Natural Zeolites are microporous, aluminosilicate minerals which occured naturally. Zeolite means boiling stone.
Natural zeolites form where volcanic rocks and ash layers react with alkaline water. Zeolites also crystallize in post-depositional environments over periods ranging from thousands to millions of years in shallow marine basins. Over 42 naturally occurring zeolite frameworks are known.
Zeolites are hydrated aluminosilicate minerals made from interlinked tetrahedra of alumina (AlO4) and silica (SiO4). In simpler words, they're solids with a relatively open, three-dimensional crystal structure built from the elements aluminum, oxygen, and silicon, with alkali or alkaline-Earth metals (such as potassium, calcium and sodium) plus water molecules trapped in the gaps between them. Zeolites form with many different crystalline structures, which have large open pores (sometimes referred to as cavities) in a very regular arrangement and roughly the same size as small molecules.
Zeolites have a porous structure that can accommodate a wide variety of cations, such as K+, Ca2+, Mg2+ Na+ and others. These positive ions are rather loosely held and can readily be exchanged for others in a contact solution. Some of the more common mineral zeolites are analcime, chabazite, clinoptilolite, heulandite, natrolite, phillipsite, and stilbite. These cation exchanged zeolites possess different acidity and catalyse several acid catalysis.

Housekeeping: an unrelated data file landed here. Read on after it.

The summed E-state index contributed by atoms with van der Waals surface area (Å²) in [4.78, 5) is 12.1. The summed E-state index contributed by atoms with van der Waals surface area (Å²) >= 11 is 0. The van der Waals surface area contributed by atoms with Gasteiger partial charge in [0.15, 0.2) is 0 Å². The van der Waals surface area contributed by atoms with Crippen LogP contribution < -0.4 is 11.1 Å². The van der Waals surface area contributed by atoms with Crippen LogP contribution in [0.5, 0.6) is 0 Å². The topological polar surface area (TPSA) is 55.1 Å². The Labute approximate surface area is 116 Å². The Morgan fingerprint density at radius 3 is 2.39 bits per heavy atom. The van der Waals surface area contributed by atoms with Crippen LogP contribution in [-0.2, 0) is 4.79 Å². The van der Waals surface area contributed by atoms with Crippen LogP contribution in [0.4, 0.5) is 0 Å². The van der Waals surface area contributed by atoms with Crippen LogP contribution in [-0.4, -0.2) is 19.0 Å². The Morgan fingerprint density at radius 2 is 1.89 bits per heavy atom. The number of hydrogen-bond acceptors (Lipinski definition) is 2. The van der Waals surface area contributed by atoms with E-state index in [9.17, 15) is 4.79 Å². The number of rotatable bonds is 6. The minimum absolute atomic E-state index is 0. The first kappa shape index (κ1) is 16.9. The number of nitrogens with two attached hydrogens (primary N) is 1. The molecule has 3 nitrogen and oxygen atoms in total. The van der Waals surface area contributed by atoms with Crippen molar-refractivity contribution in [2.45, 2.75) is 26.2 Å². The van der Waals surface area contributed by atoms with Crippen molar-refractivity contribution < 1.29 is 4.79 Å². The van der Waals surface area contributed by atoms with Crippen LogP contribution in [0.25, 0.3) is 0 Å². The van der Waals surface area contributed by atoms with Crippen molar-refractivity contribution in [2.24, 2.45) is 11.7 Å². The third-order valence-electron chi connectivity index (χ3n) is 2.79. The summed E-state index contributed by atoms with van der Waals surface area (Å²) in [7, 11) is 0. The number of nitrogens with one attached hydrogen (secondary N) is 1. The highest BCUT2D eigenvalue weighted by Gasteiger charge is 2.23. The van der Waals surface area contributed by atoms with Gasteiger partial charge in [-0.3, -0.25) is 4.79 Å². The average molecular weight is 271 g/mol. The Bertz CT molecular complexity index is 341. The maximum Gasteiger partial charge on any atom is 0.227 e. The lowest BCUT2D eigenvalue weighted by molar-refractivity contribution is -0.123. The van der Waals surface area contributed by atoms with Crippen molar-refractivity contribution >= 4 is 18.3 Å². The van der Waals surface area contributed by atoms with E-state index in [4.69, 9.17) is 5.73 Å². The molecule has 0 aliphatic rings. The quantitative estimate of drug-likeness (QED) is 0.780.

The term molecular sieve refers to a particular property of these materials, i.e., the ability to selectively sort molecules based primarily on a size exclusion process. This is due to a very regular pore structure of molecular dimensions. The maximum size of the molecular or ionic species that can enter the pores of a zeolite is controlled by the dimensions of the channels. These are conventionally defined by the ring size of the aperture, where, for example, the term "8-ring" refers to a closed loop that is built from eight tetrahedrally coordinated silicon (or aluminium) atoms and 8 oxygen atoms.
Zeolites transform to other minerals under weathering, hydrothermal alteration or metamorphic conditions.
Conventional open-pit mining techniques are used to mine natural zeolites. The overburden is removed to allow access to the ore. The ore may be blasted or stripped for processing by using tractors equipped with ripper blades and front-end loaders. In processing, the ore is crushed, dried, and milled. The milled ore may be air-classified as to particle size and shipped in bags or bulk. The crushed product may be screened to remove fine material when a granular product is required, and some pelletized products are produced from fine material.
As of 2016 the world's annual production of natural zeolite approximates 3 million tonnes. Major producers in 2010 included China (2 million tonnes), South Korea (210,000 t), Japan (150,000 t), Jordan (140,000 t), Turkey (100,000 t) Slovakia (85,000 t) and the United States (59,000 t).